Pence says he and Trump ‘differ on focus,’ not issues

Pence says he and Trump ‘differ on focus,' not issues

Former Vice President Mike Pence admitted that he and ex-President Donald Trump “may differ” on their focus for the future of the Republican Party, but he would not go so far as to say the movement was “divided” as the two potential 2024 presidential candidates were scheduled to hold back-to-back events in Washington, DC, on Tuesday. 

Following a headlining speech at the 44th National Conservative Student Conference hosted by the Young America’s Foundation, Pence was pressed on the suspected schism between the former running mates. 

“President Trump and yourself are both speaking this week in DC. And there seems to be a divide between the two of you on your outlook on what the future of the conservative movement might be,” Andrew Rashard, a student at Gettysburg College, asked the former vice president.

“So do you think that this divide extends to the rest of the conservative movement like the general public, and what do you think we can do to alleviate it?

Mike Pence.
Former Vice President Mike Pence pointed out that it is important to not “give way to temptation to look back.”
Patrick Semansky/AP
Donald Trump.
Former President Donald Trump has repeatedly drawn attention to his false claims of massive voter fraud.
Phelan M. Ebenhack/AP

Pence quickly took the opportunity to express his pride over the record of the Trump administration and the policies it pushed forward to secure the border, rebuild the military, and appoint conservative judges across the country. 

“I’ll always be grateful for the opportunity to serve as vice president,” Pence said, before considering his next words. 

“So I don’t know that our movement is that divided,” he said. “I don’t — I don’t know that the president and I differ on issues.

“But we may differ on focus,” Pence admitted. 

The former vice president highlighted the 2022 midterm elections, saying “elections are about the future.”

He appeared to accuse his former running mate of focusing too much on the past, saying, “It is absolutely essential at a time when so many Americans are hurting, so many families are struggling, that we don’t give way to temptation to look back.”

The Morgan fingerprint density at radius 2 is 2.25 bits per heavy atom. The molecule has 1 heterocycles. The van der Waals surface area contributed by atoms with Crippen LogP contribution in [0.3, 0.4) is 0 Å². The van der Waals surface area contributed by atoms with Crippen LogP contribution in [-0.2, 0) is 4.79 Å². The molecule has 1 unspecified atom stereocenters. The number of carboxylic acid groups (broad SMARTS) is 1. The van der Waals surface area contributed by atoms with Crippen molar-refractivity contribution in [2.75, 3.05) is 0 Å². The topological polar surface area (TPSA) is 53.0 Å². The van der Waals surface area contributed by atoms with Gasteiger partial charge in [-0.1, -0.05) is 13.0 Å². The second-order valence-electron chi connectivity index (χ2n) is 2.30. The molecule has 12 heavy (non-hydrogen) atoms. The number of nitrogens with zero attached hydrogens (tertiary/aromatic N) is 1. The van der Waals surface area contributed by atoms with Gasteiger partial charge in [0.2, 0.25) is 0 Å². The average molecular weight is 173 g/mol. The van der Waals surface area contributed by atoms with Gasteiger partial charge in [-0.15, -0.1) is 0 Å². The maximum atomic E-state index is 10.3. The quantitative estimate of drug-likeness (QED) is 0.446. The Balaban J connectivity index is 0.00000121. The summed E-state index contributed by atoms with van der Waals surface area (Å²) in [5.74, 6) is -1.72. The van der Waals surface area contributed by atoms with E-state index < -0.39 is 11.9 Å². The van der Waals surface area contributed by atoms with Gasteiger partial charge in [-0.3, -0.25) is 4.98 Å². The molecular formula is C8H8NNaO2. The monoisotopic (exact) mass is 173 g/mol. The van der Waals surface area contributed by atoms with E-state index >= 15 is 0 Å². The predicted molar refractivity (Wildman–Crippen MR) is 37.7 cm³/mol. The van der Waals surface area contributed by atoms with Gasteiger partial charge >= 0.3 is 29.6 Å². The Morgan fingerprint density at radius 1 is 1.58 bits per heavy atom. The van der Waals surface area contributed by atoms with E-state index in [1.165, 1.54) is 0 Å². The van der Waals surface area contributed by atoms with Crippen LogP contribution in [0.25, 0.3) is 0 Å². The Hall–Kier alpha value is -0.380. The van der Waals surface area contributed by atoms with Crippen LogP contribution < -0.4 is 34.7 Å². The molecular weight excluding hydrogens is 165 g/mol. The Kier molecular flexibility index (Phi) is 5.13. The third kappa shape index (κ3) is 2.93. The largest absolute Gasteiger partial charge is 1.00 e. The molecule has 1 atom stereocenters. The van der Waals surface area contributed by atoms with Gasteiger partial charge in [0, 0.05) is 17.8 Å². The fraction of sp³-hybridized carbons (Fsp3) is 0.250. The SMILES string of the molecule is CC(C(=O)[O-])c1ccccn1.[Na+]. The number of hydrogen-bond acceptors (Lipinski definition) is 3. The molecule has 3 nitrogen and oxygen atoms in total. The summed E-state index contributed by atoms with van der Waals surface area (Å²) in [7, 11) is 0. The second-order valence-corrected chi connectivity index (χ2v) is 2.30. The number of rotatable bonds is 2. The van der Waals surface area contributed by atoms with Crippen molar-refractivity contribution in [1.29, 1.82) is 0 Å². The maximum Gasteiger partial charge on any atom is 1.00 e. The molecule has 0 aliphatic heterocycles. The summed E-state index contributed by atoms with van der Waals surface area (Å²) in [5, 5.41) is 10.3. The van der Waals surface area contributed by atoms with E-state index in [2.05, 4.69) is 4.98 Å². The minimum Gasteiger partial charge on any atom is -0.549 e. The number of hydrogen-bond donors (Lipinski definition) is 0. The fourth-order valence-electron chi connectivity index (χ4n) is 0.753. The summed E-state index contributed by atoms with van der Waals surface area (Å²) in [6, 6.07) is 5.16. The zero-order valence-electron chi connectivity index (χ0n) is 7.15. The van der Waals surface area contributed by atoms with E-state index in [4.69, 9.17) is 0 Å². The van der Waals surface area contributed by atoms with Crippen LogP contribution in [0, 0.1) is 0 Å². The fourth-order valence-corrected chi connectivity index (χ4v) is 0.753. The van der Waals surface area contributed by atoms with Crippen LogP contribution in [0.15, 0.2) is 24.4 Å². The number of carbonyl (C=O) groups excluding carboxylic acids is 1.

Committee hearing.
A video of then-Vice President Mike Pence calling for the military to be sent to the US Capitol is shown during a Jan. 6 panel hearing.
Saul Loeb/AFP via Getty Images

Since the 2020 presidential election, Trump has repeatedly drawn attention to his false claims of massive voter fraud, particularly as the House select committee investigating the Jan. 6, 2021, Capitol riot has held live hearings all summer. 

“I had an election Rigged and Stolen from me, and our Country. The USA is going to Hell. Am I supposed to be happy?” Trump wrote in a TruthSocial post on Friday following the committee’s most recent hearing Thursday night.

Trump is scheduled to give the keynote address during the America First Policy Institute’s two-day summit at approximately 3 p.m. Tuesday. 

It is unclear if his remarks will focus on his repeated grievances over the last election cycle or if he will echo Pence’s push for the midterms. 

The summit, which is also featuring several Republican members of Congress, is set to highlight lowering energy and gas prices, bringing down inflation, combating crime and the border, as well as the “control” of children’s education.

Trump’s Tuesday speech marks the first time he has publicly returned to Washington, DC, since leaving office.

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